By Sean McAdam
Over the course of back-and-forth contract proposals late in the 2010 season, the Red Sox got a sense of just how far apart they were with catcher Victor Martinez.
Martinez, heading for free agency, was looking for a long-term deal, better even than the last one signed by another American League catcher known for his offense: Jorge Posada of the New York Yankees. Posada's last deal with the Yankees, signed after the 2007 season, ran for four years and 52.4 million. Martinez asked for five years and 65 million.
The Red Sox, in stark contrast, opened with a bid of two years, 20 million.
At the time, the gap was so significant, it seemed a virtual certainty to both sides that Martinez would likely take a deal elsewhere.
Tuesday, he did, agreeing to a four-year, 50 million contract from the Detroit Tigers.
Over time, the Sox and Martinez edged closer to one another, with the Red Sox improving their final offer to four years, 42 million Monday, a slight improvement over a four-year, 40 million deal that had been on the table for a while.
But there wasn't enough movement to meet in the middle, or to top the Tigers' bid, who were regarded by many in the game as the favorites to sign Martinez.
According to industry sources, the Baltimore Orioles and Seattle Mariners were also in the bidding.
Martinez, obtained from the Cleveland Indians at the trade deadline in 2009 in exchange for pitcher Justin Masterson, Nick Hagadone and Bryan Price, supplied good production for the Sox over a season and a third.
He knocked in 41 runs over 56 games in the final two months of 2009, and in 2010, despite missing five weeks with a broken thumb, hit 20 homers and knocked in 79 runs while hitting .302.
But his defense was an issue, especially early in the 2010 season when opposing runners ran unchecked on the bases.
The Sox were concerned that, over the course of a longer deal, Martinez's defense would continue to deteriorate to the point where he would have to be transitioned out from behind the plate and converted to a first baseman or DH. Worse, the Red Sox would be paying Martinez All-Star catcher money to someone delivering average production at first base or DH.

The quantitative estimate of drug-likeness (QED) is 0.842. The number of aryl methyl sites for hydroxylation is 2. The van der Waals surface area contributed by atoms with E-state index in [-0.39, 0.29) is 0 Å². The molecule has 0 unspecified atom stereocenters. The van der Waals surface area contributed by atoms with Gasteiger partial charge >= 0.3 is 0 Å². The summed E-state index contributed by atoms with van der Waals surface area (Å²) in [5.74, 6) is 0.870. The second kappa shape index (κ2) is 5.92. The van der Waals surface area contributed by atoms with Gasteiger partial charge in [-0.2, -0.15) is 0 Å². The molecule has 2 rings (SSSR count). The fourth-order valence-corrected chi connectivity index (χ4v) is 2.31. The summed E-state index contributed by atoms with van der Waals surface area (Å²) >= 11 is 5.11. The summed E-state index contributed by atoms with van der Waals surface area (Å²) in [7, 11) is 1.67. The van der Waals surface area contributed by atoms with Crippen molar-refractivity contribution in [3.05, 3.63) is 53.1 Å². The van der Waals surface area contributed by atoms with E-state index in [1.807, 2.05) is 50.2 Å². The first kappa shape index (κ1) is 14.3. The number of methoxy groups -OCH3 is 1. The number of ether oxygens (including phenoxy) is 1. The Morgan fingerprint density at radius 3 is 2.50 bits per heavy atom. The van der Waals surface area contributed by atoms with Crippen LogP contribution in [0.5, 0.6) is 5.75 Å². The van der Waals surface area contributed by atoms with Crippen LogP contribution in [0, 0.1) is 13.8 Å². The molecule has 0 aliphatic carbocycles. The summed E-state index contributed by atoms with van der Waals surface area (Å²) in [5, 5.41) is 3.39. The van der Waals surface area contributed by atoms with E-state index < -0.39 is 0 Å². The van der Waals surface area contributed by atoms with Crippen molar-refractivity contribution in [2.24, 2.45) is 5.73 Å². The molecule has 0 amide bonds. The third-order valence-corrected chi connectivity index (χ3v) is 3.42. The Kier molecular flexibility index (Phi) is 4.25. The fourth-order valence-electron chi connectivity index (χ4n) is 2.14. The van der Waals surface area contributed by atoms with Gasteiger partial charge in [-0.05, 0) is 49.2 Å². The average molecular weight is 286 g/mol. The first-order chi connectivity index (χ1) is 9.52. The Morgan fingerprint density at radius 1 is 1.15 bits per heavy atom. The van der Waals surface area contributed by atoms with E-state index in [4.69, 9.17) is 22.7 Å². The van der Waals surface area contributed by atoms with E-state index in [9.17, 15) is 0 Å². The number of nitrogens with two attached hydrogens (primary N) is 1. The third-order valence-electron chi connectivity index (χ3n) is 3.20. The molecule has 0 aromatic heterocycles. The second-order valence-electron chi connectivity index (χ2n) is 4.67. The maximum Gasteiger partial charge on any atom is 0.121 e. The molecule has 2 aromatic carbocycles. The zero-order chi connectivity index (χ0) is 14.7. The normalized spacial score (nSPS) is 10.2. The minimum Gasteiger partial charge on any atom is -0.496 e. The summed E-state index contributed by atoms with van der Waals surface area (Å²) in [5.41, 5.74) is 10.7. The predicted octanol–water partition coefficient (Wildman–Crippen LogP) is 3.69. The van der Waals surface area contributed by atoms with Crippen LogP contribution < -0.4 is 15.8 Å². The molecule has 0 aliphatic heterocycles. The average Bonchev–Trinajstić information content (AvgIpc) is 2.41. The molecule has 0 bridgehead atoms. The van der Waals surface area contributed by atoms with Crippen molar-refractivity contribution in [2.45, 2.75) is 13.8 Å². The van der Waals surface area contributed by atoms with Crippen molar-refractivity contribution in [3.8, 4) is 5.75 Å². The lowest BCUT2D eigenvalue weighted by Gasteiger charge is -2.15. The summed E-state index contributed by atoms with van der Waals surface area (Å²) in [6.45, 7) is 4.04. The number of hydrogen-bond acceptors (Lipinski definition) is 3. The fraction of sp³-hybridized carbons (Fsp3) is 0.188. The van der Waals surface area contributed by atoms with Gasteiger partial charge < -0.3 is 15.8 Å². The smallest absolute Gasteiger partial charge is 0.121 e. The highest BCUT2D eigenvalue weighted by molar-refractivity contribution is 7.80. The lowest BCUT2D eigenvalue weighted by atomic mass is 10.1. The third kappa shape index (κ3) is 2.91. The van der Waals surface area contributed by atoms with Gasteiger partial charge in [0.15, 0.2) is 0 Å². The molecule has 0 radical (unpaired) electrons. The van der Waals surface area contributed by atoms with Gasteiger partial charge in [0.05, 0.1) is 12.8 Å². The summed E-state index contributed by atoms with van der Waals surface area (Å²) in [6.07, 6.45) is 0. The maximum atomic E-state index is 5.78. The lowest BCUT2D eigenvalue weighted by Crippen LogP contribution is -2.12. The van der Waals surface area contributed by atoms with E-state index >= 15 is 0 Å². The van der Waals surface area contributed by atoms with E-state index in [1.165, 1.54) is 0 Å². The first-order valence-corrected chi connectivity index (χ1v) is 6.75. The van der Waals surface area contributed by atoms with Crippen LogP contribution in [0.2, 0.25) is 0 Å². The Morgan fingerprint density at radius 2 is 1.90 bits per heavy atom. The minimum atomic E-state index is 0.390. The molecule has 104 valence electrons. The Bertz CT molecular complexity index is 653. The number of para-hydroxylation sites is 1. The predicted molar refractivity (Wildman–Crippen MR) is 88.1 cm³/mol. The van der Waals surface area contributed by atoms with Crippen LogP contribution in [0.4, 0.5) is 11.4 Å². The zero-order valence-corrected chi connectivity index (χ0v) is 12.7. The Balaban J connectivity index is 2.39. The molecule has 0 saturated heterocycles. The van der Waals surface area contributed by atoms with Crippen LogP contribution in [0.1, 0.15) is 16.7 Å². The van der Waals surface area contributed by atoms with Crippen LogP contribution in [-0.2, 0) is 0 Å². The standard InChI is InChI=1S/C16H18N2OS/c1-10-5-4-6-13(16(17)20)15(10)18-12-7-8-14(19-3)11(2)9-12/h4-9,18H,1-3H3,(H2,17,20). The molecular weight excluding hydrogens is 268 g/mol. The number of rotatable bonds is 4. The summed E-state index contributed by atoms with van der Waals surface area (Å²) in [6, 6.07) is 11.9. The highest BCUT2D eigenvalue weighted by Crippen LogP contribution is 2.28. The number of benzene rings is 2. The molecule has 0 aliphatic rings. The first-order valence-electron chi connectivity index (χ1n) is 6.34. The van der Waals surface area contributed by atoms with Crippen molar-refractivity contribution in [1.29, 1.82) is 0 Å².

Maritnez's departure leaves the Red Sox with one catcher with major-league experience on their 40-man roster: Jarrod Saltalamacchia.
Saltalamacchia, obtained in a deal a year to the day after Martinez, appeared in just 10 games with the Sox before undergoing season-ending thumb surgery, will be given the chance to nail down the starting catcher's job in spring training.
Though the Sox didn't get much chance to evaluate Saltalamacchia directly after the deal, they scouted him extensively over the years and were impressed with his play in Pawtucket immediately after the deal.
As recently as last week, general manager Theo Epstein said the Sox would be open to having Saltalamacchia as the No. 1 catcher.
"We're comfortable with Saltalamacchia in a role anywhere from backup to job-share to everyday guy,'' said Epstein, "depending on how the rest of the club shapes up. We like him. Obviously, we liked him from a scouting standpoint and we took the opportunity to buy low after he went through a rough period.
"But he really impressed the staff, who had no vested interest in him. He really opened some eyes from the manager to catching instructor Gary Tuck to the pitching coach with the way he handled pitchers, the way he threw, to the way he conducted himself in the clubhouse. He was impressive to everybody.''
Still, the Sox must find another player to help Saltalamacchia handle the load. On the free-agent market the list includes Miguel Olivo, Rod Barajas, Yorvit Torrealba, and, not incidentally, Jason Varitek.
While Olivo in particular may be a better offensive option than Varitek, the former Red Sox captain pairs nicely with Saltalamacchia in this sense: while the switch-hitting Saltalamacchia hits better from the left side (.765 OPS vs. .562 OPS as a right-handed hitter), Varitek remains more of an offensive threat from the right side.
Additionally, Varitek may be best suited among the group to serve as Saltalamacchia's mentor -- teaching him about opposing hitters' tendencies as well as how to best handle the Red Sox pitching staff.